Little Women is a book I’ve had on my shelf for a while, but let’s be honest, that’s hardly a surprise. With my ever increasing desire to buy more books, despite knowing I have way too many, I joined Goodreads last month and set myself a goal to read more books for pleasure this year. I’m already 3 books in which I’m very happy about! You can read my review of Small Great Things from last month here.
Is Little Women better as a book or as a film?
This is a question we often ask ourselves when it comes to film adaptations, and I find that most of the time I’m either one extreme or the other – I either love it or hate it. Since we create an image of a book in our heads, it can be hard to accept what’s on the screen when it is not what we expected, but it’s definitely interesting regardless to see what other people experienced from the same words.
Here are my thoughts on both the book and the film…
I found the beginning of Little Women hard to get into – this is likely because I’ve been reading more contemporary literature lately. The characters were described well but it seemed a little forced at the start, and it took a while for their personalities to really shine through in their actions. However, I found that the more I read, the more I enjoyed it. I ended up being surprised that I was excited to read more, even though I wasn’t entirely sure if I liked it yet.
I think there’s something about the book that is so homely and safe. There isn’t a fast-paced plot – it is simply the everyday life of a group of young girls and the activities and troubles they get up to. The opinions expressed in the book are really quite refreshing, especially Jo’s desire to be a man so she can fight as a soldier like her father, and her disinterest in getting married, despite it being the lady-like thing to do. I really resonated with the theme of love being more important than wealth, and that it is far better to care for others than be wrapped in your own selfishness – a lesson the girl’s mother taught them throughout the book. I think these messages are very applicable to modern life today, especially with how materialistic society has become.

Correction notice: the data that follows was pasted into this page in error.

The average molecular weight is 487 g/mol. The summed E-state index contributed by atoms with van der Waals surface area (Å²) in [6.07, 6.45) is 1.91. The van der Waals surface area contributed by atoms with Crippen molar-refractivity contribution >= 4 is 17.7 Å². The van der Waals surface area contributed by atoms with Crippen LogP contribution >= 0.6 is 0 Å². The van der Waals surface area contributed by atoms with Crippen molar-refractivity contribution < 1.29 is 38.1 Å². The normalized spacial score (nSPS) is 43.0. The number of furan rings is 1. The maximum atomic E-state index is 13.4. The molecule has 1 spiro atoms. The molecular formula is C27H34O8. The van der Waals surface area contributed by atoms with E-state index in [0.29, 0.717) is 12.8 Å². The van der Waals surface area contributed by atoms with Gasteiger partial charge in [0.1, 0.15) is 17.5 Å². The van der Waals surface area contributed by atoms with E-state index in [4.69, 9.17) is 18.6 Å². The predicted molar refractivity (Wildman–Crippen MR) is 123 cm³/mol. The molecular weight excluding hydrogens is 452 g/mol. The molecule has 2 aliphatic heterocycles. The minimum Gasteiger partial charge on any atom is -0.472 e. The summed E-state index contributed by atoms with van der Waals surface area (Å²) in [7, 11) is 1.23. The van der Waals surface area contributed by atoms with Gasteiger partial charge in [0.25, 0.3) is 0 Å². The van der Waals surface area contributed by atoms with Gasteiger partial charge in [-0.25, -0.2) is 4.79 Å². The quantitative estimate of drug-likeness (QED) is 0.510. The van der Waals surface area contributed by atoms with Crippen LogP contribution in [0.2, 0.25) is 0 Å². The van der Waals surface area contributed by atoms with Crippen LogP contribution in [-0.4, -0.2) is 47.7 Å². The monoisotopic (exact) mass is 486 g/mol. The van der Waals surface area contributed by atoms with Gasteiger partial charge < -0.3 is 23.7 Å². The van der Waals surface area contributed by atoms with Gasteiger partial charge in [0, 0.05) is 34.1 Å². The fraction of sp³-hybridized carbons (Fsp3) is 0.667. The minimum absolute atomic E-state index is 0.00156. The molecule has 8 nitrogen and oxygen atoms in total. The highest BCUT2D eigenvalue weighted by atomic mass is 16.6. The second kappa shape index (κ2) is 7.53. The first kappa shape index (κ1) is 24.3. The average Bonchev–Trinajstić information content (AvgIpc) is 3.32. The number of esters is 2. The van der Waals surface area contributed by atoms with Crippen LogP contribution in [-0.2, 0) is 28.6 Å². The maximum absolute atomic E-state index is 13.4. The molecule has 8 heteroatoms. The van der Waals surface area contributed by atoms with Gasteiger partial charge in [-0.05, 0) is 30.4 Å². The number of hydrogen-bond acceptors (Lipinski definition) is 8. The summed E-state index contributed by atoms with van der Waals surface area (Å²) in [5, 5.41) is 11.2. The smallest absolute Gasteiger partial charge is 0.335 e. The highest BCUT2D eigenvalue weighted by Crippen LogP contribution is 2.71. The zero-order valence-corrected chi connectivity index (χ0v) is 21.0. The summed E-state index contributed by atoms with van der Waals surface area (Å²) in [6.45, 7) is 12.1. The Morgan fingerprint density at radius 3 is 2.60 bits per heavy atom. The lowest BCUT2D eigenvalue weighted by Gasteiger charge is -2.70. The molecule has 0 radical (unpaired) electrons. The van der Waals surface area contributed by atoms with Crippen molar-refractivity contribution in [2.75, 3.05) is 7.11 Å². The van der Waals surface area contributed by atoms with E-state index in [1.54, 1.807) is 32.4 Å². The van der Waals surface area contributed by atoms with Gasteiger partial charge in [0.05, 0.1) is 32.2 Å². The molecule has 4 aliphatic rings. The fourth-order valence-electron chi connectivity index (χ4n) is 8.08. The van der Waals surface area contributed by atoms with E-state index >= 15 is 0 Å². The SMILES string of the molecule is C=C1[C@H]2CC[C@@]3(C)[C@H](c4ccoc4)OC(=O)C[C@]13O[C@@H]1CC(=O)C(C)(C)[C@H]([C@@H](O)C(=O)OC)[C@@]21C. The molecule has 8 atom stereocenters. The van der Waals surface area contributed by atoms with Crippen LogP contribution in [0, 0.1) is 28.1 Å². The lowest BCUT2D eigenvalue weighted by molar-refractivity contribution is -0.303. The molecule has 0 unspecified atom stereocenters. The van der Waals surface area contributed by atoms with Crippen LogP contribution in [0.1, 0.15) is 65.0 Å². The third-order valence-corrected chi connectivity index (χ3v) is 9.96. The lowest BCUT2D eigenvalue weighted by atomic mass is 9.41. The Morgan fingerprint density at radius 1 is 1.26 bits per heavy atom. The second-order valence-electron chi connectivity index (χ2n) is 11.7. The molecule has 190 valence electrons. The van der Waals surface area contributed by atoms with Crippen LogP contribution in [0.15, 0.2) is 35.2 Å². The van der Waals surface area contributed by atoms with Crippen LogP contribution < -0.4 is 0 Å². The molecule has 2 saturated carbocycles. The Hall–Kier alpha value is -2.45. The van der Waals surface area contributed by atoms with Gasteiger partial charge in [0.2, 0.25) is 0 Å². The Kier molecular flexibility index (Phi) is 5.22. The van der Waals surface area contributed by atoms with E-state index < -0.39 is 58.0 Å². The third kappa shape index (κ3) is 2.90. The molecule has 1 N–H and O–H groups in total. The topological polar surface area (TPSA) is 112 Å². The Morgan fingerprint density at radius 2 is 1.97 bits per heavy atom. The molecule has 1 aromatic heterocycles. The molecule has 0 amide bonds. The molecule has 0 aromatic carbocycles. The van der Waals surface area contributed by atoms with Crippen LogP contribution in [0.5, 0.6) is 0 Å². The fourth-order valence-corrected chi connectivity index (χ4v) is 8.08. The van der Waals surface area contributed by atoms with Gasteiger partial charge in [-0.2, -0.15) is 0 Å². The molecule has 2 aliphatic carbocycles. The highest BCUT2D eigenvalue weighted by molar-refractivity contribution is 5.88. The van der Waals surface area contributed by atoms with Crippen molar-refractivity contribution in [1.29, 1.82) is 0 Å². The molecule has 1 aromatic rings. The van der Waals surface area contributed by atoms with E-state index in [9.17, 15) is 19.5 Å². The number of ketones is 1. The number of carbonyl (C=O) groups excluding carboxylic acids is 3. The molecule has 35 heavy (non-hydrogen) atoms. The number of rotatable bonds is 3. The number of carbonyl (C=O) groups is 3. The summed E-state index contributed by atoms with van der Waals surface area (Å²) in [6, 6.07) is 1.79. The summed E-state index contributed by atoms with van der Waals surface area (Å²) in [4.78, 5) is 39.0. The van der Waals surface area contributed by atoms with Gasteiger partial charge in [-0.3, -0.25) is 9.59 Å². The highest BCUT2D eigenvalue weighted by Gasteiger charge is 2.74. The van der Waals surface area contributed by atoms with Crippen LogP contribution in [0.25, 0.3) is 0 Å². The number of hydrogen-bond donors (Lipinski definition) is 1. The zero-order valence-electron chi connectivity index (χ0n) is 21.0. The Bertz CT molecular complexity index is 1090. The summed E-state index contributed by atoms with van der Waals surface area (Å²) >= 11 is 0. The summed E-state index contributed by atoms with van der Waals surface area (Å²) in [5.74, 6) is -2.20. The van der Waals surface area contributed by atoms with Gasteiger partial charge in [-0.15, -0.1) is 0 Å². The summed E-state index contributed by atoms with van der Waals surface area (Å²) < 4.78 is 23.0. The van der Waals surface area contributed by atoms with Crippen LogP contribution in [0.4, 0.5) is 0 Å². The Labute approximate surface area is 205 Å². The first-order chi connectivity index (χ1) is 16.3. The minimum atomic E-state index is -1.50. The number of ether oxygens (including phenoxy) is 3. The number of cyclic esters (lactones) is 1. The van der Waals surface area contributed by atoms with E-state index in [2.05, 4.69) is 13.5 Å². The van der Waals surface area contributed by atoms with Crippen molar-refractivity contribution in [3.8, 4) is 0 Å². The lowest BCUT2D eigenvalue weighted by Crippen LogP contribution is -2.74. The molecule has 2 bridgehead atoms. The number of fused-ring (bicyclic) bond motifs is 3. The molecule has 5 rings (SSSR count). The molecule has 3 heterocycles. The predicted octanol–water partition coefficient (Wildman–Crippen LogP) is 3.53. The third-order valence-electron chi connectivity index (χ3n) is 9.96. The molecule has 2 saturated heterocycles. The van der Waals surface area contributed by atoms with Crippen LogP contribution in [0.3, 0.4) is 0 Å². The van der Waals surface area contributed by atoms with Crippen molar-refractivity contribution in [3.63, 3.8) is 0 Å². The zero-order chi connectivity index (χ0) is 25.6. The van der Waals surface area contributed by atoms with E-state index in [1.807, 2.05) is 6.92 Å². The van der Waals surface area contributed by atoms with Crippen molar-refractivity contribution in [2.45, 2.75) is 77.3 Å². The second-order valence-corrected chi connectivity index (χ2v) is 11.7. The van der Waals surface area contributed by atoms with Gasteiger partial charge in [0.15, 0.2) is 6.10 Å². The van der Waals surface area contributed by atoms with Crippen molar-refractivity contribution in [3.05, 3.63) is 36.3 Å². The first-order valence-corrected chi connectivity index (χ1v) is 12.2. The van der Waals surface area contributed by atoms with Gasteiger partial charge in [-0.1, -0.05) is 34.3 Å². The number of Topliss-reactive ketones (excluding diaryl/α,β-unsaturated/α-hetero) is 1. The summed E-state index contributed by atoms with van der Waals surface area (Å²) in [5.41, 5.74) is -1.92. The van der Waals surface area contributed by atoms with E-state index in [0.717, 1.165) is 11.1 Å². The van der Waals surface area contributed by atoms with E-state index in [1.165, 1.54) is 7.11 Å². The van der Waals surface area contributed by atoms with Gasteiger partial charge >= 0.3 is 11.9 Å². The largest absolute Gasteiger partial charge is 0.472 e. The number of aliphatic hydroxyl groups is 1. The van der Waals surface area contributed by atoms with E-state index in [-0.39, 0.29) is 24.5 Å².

I hope that, if anything, this book teaches us all to work on our vices, in the same way that the sisters self-developed throughout the book.
⭐️⭐️⭐️⭐️ out of 5
At first, it felt very odd seeing the characters of Little Women across a screen. Their house in the film was a lot larger than the one I’d imagined inside my head, and after the first couple scenes I was thrown off, since it seemed like it was going to be set at the time of the sequel Good Wives throughout the entire film (which I hadn’t read!). However, the rest of the film moved effortlessly between the past and the present, both tales interwoven to create a beautiful dichotomy between childhood and the start of adult life. And I couldn’t help but love it.
I thought the choice of casting was excellent – each actor/actress portrayed their character perceptively. In the book, my favourites were Jo and Beth, and I felt the same after seeing the film too, which means they transferred the personalities over to the screen very accurately! I also thought the dresses were beautiful. It’s the kind of film that doesn’t quite meet historical expectations without a carefully designed set and costumes, but I thought it was very well executed.
Since I hadn’t read Good Wives, there were certain scenes that really took me by surprise (if you’ve seen it, I’m sure you’ll know which scene had me in tears), but I kind of liked that I knew the characters but I wasn’t sure of everything that would occur.
Overall, I really enjoyed seeing Little Women on the screen and it’s up there as one of my favourite film adaptations alongside The Great Gatsby.
What did you think of Little Women – the book or the film?
Drop a comment below!
And let me know which character is your favourite!
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